A Guide for Special Education Directors: Planning for Ambitious, Data-Driven, and Measurable IEPs

New Standards in Special Education Series: Being Compliant Isn’t Enough – How to Prepare Your District for the Increasing Responsibility to Improve Student Outcomes

Author: Matthew Korobkin, Senior Advisor – PCG and Nicole Heid, Senior Program Manager – PCG

In most school districts, the Special Education Director (or Director of Pupil Personnel Services) has compliance oversight of the district’s Individualized Education Programs (IEPs). Child Study teams, under the supervision of their directors and supervisors, are ultimately responsible for making sure that every IEP addresses “the unique needs of the child that results from the child’s disability” – in other words, that the IEP is ambitious, data-driven, and measurable.

In our experience, we have identified the following four indicators that encourage the planning for ambitious, data-driven, and measurable IEPs:

(1) a “common language” around special education operational practices;
(2) an effective IEP case management system;
(3) consistent structures for effective staff and parent training;
(4) a district-wide growth mindset.

In our previous posts in this series, we discussed recent policy changes that are prompting school districts to take a fresh look at how they are crafting IEP goals— “the why” that is driving a renewed focus on student outcomes. We also provided some concrete steps on creating data-informed Present Levels of Academic and Functional Performance (PLAFP) statements and standards-based, SMART (Specific, Measurable, Attainable, Relevant, and Time-bound) IEP goals— “the what” around which specific areas of the IEP require special attention. In this post, we’ll build on these concepts and talk about the four indicators that are essential to “the how” in planning for the successful creation of ambitious, data-driven, and measurable IEPs.

A Common Language

Special education departments sometimes struggle with implementing consistent, districtwide practices in IEP creation. One reason is that districts may not have operating practices in writing. Or the existing written practices may be incomplete, out of date, in pieces and not widely shared. These issues present vexing challenges to a Special Education Director whose job is to assure that IEPs are consistently well written.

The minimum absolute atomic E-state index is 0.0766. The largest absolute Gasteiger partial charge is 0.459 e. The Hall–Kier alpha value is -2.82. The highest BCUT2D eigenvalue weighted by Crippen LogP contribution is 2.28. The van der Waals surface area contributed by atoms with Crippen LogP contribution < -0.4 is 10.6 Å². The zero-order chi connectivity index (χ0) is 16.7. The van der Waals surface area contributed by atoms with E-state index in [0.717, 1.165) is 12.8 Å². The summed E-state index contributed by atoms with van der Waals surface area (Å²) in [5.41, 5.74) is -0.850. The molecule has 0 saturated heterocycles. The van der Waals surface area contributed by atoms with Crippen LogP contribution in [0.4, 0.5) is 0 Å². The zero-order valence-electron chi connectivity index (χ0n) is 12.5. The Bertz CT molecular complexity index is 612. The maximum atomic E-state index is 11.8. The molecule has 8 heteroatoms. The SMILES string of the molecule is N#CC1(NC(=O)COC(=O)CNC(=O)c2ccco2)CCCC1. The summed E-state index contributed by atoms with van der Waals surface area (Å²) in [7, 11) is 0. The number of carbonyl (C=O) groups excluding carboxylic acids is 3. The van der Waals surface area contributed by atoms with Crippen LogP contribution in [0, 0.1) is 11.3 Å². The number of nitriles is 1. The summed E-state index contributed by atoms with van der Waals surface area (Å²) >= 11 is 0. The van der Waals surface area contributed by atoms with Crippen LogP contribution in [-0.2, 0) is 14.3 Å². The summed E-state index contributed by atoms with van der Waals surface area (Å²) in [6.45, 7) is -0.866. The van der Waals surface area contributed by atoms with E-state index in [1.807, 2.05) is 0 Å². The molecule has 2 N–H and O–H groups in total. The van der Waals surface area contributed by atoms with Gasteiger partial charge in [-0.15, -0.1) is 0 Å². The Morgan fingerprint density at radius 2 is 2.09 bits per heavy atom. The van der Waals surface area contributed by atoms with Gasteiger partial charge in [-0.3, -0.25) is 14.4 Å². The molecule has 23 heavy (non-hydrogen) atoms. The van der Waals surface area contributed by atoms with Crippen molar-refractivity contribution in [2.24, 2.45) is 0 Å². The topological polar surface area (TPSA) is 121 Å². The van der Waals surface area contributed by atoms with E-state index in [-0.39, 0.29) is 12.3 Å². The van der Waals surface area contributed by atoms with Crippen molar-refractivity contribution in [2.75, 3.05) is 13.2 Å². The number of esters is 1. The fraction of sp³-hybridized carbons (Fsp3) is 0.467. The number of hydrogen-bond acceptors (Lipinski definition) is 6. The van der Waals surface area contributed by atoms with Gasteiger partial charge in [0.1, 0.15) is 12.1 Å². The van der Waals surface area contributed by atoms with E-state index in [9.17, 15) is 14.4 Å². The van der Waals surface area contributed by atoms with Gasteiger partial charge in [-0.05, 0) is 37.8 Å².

To plan for the successful creation of IEPs, one of the most important and often overlooked tools is a special education standard operating procedure manual (SOPM). Leverage your district’s SOPM as a “common language” to drive quality, compliance, and student outcomes, and offer staff a step-by-step “how-to guide” on policies and procedures that impact special education.

An SOPM is intended to be used among district staff, administration, and community stakeholders. It can serve as a resource for decisions relating to a child’s special education program, including but not limited to identification; subsequent evaluation(s); classification; development and review of a child’s IEP; educational placement of a child; annual IEP Meetings; triennial reevaluations; accommodations protocols; and assistive technology procurement and service delivery protocols.

An SOPM can provide clear definitions about district practices. This is the place to define what a well written PLAFP should look like; how Standards-Based and SMART IEP goals should be written; and how progress monitoring must be conducted. In addition, the SOPM should be highly accessible and in a format that is easy to navigate. We also recommend you put this “common language” online, in a place where staff as well as families can find it.

An Effective IEP Case Management System

An IEP case management system supports educators in more effectively monitoring student success by tracking progress on IEP goals. It prompts school personnel to design goals that are measurable and to display quantifiable data regarding the progress towards such goals. This ultimately helps to inform classroom instruction and serves as a tool to make instructional decisions.

We recommend that you leverage a flexible, web-based IEP system that approaches the IEP writing process step-by-step, versus “fill-in-the-blanks.” A process-driven system, buttressed by state and federal regulations, can also support compliance by alerting educators when something is amiss. Keeping these step-by-step processes in mind, we also recommend that you write your district’s SOPM in a manner that mirrors your district’s IEP case management approach.

Consistent Training

Staff Training
When you have a well-written SOPM and you are leveraging a flexible IEP case-management system, annual “sit-and-get” trainings on this “common language” can ensure that all staff have reviewed the document. Some districts offer their SOPM trainings at the beginning of the school year. These trainings can be customized to meet the needs of your staff. For example, some districts require that all teachers attend an annual PLAFP writing course. In addition, some districts require that new special education teachers take an intensive SOPM course; whereas veteran teachers have to take a refresher course.